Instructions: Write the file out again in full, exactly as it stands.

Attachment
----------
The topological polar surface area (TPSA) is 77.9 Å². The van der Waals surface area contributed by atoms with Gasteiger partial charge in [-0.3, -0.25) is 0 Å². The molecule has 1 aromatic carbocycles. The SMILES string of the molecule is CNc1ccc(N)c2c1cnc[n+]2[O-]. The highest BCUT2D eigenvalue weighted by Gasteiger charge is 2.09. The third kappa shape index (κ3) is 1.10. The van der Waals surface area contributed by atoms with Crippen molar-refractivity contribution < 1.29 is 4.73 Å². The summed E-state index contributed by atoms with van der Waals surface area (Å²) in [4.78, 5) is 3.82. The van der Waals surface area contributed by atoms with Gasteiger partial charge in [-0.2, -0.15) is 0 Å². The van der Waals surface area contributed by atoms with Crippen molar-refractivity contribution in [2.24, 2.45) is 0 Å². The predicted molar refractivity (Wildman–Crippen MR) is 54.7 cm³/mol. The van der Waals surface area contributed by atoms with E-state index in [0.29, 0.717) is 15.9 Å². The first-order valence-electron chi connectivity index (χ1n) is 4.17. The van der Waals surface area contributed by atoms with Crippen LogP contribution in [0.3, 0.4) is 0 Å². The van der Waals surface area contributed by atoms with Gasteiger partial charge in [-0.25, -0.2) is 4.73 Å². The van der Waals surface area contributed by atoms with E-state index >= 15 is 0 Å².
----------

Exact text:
The topological polar surface area (TPSA) is 77.9 Å². The van der Waals surface area contributed by atoms with Gasteiger partial charge in [-0.3, -0.25) is 0 Å². The molecule has 1 aromatic carbocycles. The SMILES string of the molecule is CNc1ccc(N)c2c1cnc[n+]2[O-]. The highest BCUT2D eigenvalue weighted by Gasteiger charge is 2.09. The third kappa shape index (κ3) is 1.10. The van der Waals surface area contributed by atoms with Crippen molar-refractivity contribution < 1.29 is 4.73 Å². The summed E-state index contributed by atoms with van der Waals surface area (Å²) in [4.78, 5) is 3.82. The van der Waals surface area contributed by atoms with Gasteiger partial charge in [-0.2, -0.15) is 0 Å². The van der Waals surface area contributed by atoms with Crippen molar-refractivity contribution in [2.24, 2.45) is 0 Å². The predicted molar refractivity (Wildman–Crippen MR) is 54.7 cm³/mol. The van der Waals surface area contributed by atoms with E-state index in [0.29, 0.717) is 15.9 Å². The first-order valence-electron chi connectivity index (χ1n) is 4.17. The van der Waals surface area contributed by atoms with Crippen LogP contribution in [0.3, 0.4) is 0 Å². The van der Waals surface area contributed by atoms with Gasteiger partial charge in [-0.25, -0.2) is 4.73 Å². The van der Waals surface area contributed by atoms with E-state index >= 15 is 0 Å².